Over the past week, women have responded to Katy Read's Salon essay, in which she wrote about regretting leaving her newspaper job to stay at home with her children. Fourteen years after this decision, she's now divorced and facing the prospect of re-entering the workforce to an industry that has completely changed.
I posted a link to her essay on Facebook, which generated some discussion amongst my mom friends, one of whom, Courtney Pastor, wrote about it in in her TBO.com column, the Family Room.
Today Scary Mommy posted her response to Katy Read's piece, echoing some of the sentiments of second-guessing over her own choice to quit her rewarding career to stay home.
I respect all of these writers for sharing their views so honestly, and think that the resulting discussion is an important one. To this discussion, I'd like to add not just my story, but some practical advice for new moms or women who are thinking about having children.
When I had my son, I experienced what many other women do: I was overwhelmed with the whole experience of caring for a newborn. Nothing in life quite prepares us for the physical and emotional work involved in the first months. It's not original for me to say that I remember being up in the middle of the night, struggling to breastfeed (yes, I sought help from numerous lactation consultants) and crying while a cheesy Sandals commercial came on.
"I'm never ... going to be able to ... go to the beach again!" I sobbed to my husband. We'd made a mistake, clearly. As much as I loved that little person wrapped in a blanket, I didn't feel equipped to take care of him. I didn't enjoy this work -- wasn't I supposed to enjoy it? I found myself at my computer four days after coming home from the hospital sneaking a peek at my work e-mail, wondering how early would be too early to go back.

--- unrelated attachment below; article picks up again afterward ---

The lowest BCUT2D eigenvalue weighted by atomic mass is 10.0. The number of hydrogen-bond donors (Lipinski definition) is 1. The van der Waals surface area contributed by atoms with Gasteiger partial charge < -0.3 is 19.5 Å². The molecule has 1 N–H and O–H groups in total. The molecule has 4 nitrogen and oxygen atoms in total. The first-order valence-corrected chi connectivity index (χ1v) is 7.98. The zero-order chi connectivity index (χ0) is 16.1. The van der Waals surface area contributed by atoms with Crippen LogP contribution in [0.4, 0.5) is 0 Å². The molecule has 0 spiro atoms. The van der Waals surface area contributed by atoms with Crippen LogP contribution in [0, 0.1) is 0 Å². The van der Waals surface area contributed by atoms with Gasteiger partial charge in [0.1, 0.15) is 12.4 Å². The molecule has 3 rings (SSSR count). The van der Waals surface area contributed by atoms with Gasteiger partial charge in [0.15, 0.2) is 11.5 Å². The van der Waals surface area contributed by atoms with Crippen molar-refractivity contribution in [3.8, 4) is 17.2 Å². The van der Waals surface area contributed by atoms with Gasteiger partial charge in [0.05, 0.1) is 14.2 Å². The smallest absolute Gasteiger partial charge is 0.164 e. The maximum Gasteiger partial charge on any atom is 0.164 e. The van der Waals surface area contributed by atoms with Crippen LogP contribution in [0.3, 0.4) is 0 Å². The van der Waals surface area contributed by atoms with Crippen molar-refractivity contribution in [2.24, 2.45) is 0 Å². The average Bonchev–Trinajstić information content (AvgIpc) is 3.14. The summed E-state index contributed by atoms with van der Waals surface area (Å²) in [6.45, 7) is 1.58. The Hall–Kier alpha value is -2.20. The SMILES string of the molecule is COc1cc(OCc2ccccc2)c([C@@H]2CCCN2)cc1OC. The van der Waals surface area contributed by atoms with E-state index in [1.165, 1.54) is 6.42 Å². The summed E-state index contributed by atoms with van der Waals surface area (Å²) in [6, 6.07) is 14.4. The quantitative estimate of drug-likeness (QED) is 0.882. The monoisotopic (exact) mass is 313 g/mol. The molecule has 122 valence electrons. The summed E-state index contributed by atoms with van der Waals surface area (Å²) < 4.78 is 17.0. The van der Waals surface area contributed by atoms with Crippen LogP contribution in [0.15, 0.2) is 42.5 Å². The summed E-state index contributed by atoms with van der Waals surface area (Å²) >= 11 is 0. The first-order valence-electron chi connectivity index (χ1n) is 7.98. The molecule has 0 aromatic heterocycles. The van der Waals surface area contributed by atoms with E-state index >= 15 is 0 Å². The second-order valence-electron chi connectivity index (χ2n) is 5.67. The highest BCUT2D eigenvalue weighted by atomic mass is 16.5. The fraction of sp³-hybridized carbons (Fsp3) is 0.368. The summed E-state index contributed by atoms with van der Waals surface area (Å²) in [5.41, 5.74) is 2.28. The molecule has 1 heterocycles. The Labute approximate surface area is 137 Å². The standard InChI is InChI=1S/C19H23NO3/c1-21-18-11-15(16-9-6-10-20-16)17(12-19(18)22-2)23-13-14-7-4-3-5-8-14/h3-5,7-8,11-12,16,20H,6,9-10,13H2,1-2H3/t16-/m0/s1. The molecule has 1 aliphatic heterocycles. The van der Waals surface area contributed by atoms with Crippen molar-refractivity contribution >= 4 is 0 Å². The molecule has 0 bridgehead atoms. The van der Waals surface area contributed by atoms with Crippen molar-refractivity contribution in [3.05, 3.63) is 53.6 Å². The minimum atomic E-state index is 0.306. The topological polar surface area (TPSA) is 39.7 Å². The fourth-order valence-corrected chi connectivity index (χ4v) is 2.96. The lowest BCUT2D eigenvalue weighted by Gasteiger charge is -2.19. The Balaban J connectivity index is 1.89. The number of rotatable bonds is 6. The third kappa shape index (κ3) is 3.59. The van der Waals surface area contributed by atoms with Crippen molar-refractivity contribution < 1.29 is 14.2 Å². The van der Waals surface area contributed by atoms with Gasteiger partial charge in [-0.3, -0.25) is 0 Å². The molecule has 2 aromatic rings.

At my six-week follow up visit to my OB, I asked for the name of a therapist and started seeing him. Nearly five years later, I still see him. He's helped me deal with the mother load: second-guessing, releasing expectations, redefining what motherhood, family, and identity mean to me.
When I first started seeing Dr. G, I told him how, on my first trip out of the house, I went to the library to look for books with stories from other moms who felt the same way. Confused. Anxious. And feeling ill prepared to take care of a small human being. As a writer and reader, this is how I dealt with things -- drive up to the library, do some research, get an answer.
There have been many versions of this conversation over the years with him, many times of sharing where I looked to other people for advice. There's a lot of power in words, whether they be in a book, on a blog, or from a friend who says, "I've been there. It gets better." It's really important that new moms (and old moms) have resources -- especially people -- where they can turn for encouragement and practical advice.
But, and this has taken me a lifetime to learn (one I have to remember when I'm wondering how another mom "does it") ... no one can tell you exactly what is "right" -- not when it comes to making personal choices about working, or how you're going to raise your child, or anything else. Also, there is no "right" for everyone or even for one family (or for one family forever -- circumstances change). Each decision about parenting and working and however else you spend your time has its own consequence.